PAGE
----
Teaching Strategies for Africa Ethnic Culture In Nursing Education

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Africa Ethnic Culture In Nursing Education and Teaching Strategies

Teaching Strategies for Africa Ethnic Culture In Nursing Education

Nursing Educational Considerations for Africa Ethnic Group,What are Teaching Strategies for Africa Ethnic Culture.

What are Teaching Strategies for Africa Ethnic Culture

    In a review of articles published within the past decade, Weekes (2012), Mandal et al. (2013). Mantwill, Monestel-Umana, and Schulz (2015). and Sayah, Majumdar, Egede, and Johnson (2015) explored the impact of health literacy on health outcomes among African Americans. 

    The findings were somewhat mixed but most found that health literacy influenced African Americans' understanding of diseases, their feelings of self efficacy, their perceived susceptibility to illness, and their adherence to medical protocols and medication regimens. More research needs to be conducted but this literature review highlights the importance of considering the role of health literacy on the health of blacks when nurses carry out patient education in various healthcare settings.

    When teaching black Americans preventive and promotional measures as well as when caring for them during illnesses, the nurse must explore the patients' value systems and cultural beliefs. Generally, any folk practices or traditional beliefs should be respected, allowed (if they are not harmful), and incorporated into the recommended treatment or healthcare interventions used by Western medicine. 

Nursing Educational Considerations for Africa Ethnic Group

    The following list offers more specific points for nurses to consider to be sure they render culturally appropriate care for black Americans (Forrester, 2000; Purnell, 2013). Members of this minority population group tend to:

    Express feelings openly to family and friends, but they are much more private about family matters when in the company of strangers. Prefer being greeted in a formal manner by using their surnames when outside their circle of family and friends, which demonstrates respect and pride for their family heritage. Feel comfortable with less personal space and use humor, jokes, and teasing to reduce stress and tension.

    Be oriented more to the present than the past or future and, thus, are likely to be relaxed about specific time frames. As a result, appointments will usually be kept, but they may be late, which requires health providers to be flexible with scheduling.

    Live in a traditional family structure that is matriarchal with a high percentage of households run by a female single parent. Women play a dominant role in decision making, and grandmothers are often involved in providing economic support and child care for their grandchildren, so nurses must recognize the importance of sharing health information directly with them.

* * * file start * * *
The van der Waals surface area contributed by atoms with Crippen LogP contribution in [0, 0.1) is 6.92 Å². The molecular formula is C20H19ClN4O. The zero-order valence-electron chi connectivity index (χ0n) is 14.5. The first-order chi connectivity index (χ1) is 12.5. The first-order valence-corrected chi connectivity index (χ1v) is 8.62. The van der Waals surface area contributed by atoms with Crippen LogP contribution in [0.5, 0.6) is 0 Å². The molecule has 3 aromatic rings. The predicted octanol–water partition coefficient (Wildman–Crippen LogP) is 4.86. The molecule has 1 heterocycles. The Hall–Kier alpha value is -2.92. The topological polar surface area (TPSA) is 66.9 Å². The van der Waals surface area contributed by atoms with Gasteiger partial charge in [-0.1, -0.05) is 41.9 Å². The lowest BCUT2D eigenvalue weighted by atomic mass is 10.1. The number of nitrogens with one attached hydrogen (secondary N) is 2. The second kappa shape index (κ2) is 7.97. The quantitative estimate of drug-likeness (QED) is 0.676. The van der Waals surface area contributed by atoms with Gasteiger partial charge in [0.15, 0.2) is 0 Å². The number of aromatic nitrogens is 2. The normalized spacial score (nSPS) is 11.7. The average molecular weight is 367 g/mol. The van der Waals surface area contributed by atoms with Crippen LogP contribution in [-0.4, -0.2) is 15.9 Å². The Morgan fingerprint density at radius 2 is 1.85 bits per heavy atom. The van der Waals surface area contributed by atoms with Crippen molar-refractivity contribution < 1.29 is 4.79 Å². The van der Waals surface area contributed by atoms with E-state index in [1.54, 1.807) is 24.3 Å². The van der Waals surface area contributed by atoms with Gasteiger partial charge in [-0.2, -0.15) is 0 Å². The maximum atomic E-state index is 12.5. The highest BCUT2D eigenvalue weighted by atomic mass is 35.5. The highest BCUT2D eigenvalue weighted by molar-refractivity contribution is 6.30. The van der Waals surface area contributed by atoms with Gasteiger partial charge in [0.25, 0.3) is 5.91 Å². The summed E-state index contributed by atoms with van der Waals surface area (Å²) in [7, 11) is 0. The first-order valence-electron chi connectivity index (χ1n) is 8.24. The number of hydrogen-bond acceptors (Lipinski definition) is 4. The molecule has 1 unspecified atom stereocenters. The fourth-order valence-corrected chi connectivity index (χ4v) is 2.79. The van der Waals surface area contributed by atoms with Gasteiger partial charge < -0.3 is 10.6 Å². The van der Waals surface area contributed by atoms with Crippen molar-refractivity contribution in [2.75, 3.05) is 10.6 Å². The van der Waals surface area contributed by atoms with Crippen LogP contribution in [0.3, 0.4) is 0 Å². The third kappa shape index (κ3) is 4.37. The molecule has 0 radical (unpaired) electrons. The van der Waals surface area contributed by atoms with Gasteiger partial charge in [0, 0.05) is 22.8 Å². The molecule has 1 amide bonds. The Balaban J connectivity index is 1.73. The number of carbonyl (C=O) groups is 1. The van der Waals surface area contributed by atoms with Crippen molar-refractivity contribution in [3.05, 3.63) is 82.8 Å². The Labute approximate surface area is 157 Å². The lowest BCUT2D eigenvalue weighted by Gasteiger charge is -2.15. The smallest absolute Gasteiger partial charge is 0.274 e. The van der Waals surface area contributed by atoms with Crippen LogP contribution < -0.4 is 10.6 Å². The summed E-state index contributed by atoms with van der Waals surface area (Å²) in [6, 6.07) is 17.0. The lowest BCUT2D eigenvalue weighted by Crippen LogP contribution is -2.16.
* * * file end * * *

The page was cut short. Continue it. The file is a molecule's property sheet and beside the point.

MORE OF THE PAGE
Diabetes and hypertension continue to be the most serious health problems for African Americans, with higher morbidity and mortality rates from these diseases than in other Americans (Mandal et al., 2013; Noonan et al.,2016, Samuel-Hodge et al. , 2006). Also, as stated previously, blacks are at higher risk for being victims of violence, accidents, disabilities, and cancer (Forrester, 2000; Purnell, 2013). 

    Obesity is another major problem among black Americans. Food to them is a symbol of health and wealth, their family interactions and social events center around dietary preferences (soul food) based on culture and necessity, and a higher than ideal body weight is viewed positively by members of this ethnic group . Soul food, a type of cuisine that consists predominantly of fatty, salty, and sugary foods, also has contributed to the high incidence of cardiovascular diseases (Belle, 2009).

    Nurses must concentrate on disease prevention measures; institute early screening for high blood pressure, cancer, and diabetes, as well as screening for signs and symptoms of other disorders common in this population; and provide culturally appropriate health education to improve the overall health status of black Americans (Bailey, Erwin, & Belin, 2000; Minority Nurse Staff, 2013; Plescia, Herrick, & Chavis, 2008; Powe, Daniels, Finnie, & Thompson, 2005). 

    Their strong family ties encourage black individuals to be treated by the family before seeking care from nurses and other health professionals. This cultural practice may be a factor contributing to the delay or failure of blacks to seek treatment for diseases at the early stages of illness. 

    Economic factors make it less likely for black Americans to have ready access to health care services. Identified barriers to black Americans seeking the health care they need include lack of culturally relevant care, perceptions of racial discrimination, and a general distrust of both healthcare professionals and the healthcare system. 

    Establishing a trusting relationship, therefore, is an essential first step to be taken by nurses if blacks are to receive and accept the health services they require and deserve. 

    Recognizing their unique responses to health and illness based on their spiritual and religious foundations, their strong family ties, and other traditional beliefs is essential if therapeutic interventions developed by the healthcare team are to be successful (Noonan et al., 2016).Efforts to recruit more blacks into the nursing profession would most assuredly help to reduce some of the barriers to caring for this population of Americans.

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